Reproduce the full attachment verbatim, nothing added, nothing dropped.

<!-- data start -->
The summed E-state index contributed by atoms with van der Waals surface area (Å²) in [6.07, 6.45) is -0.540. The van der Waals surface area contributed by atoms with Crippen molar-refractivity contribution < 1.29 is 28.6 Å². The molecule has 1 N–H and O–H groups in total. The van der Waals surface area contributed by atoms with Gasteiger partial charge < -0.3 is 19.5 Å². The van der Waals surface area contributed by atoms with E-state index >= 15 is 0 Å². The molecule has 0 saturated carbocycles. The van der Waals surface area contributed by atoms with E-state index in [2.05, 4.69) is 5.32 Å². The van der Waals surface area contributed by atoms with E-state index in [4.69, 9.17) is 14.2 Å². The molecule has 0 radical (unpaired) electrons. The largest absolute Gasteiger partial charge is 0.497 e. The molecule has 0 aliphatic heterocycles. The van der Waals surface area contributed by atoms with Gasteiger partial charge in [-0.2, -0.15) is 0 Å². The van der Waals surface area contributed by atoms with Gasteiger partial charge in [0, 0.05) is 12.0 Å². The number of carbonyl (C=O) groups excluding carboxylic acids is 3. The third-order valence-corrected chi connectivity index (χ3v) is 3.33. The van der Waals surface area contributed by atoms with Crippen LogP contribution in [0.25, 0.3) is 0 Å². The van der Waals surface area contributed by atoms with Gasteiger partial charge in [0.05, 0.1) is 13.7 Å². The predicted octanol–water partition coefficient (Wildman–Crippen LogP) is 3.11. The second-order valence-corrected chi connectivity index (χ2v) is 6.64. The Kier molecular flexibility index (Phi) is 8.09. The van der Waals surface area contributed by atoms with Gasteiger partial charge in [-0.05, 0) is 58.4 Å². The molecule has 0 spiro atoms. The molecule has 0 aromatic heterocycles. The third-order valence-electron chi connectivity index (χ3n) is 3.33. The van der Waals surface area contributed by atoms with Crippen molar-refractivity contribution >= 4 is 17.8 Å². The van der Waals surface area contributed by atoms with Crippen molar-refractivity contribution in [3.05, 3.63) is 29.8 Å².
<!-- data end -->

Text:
The summed E-state index contributed by atoms with van der Waals surface area (Å²) in [6.07, 6.45) is -0.540. The van der Waals surface area contributed by atoms with Crippen molar-refractivity contribution < 1.29 is 28.6 Å². The molecule has 1 N–H and O–H groups in total. The van der Waals surface area contributed by atoms with Gasteiger partial charge < -0.3 is 19.5 Å². The van der Waals surface area contributed by atoms with E-state index >= 15 is 0 Å². The molecule has 0 saturated carbocycles. The van der Waals surface area contributed by atoms with E-state index in [2.05, 4.69) is 5.32 Å². The van der Waals surface area contributed by atoms with E-state index in [4.69, 9.17) is 14.2 Å². The molecule has 0 radical (unpaired) electrons. The largest absolute Gasteiger partial charge is 0.497 e. The molecule has 0 aliphatic heterocycles. The van der Waals surface area contributed by atoms with Gasteiger partial charge in [-0.2, -0.15) is 0 Å². The van der Waals surface area contributed by atoms with Gasteiger partial charge in [0, 0.05) is 12.0 Å². The number of carbonyl (C=O) groups excluding carboxylic acids is 3. The third-order valence-corrected chi connectivity index (χ3v) is 3.33. The van der Waals surface area contributed by atoms with Crippen LogP contribution in [0.25, 0.3) is 0 Å². The van der Waals surface area contributed by atoms with Gasteiger partial charge in [0.05, 0.1) is 13.7 Å². The predicted octanol–water partition coefficient (Wildman–Crippen LogP) is 3.11. The second-order valence-corrected chi connectivity index (χ2v) is 6.64. The Kier molecular flexibility index (Phi) is 8.09. The van der Waals surface area contributed by atoms with Gasteiger partial charge in [-0.05, 0) is 58.4 Å². The molecule has 0 spiro atoms. The molecule has 0 aromatic heterocycles. The third-order valence-electron chi connectivity index (χ3n) is 3.33. The van der Waals surface area contributed by atoms with Crippen molar-refractivity contribution >= 4 is 17.8 Å². The van der Waals surface area contributed by atoms with Crippen molar-refractivity contribution in [3.05, 3.63) is 29.8 Å².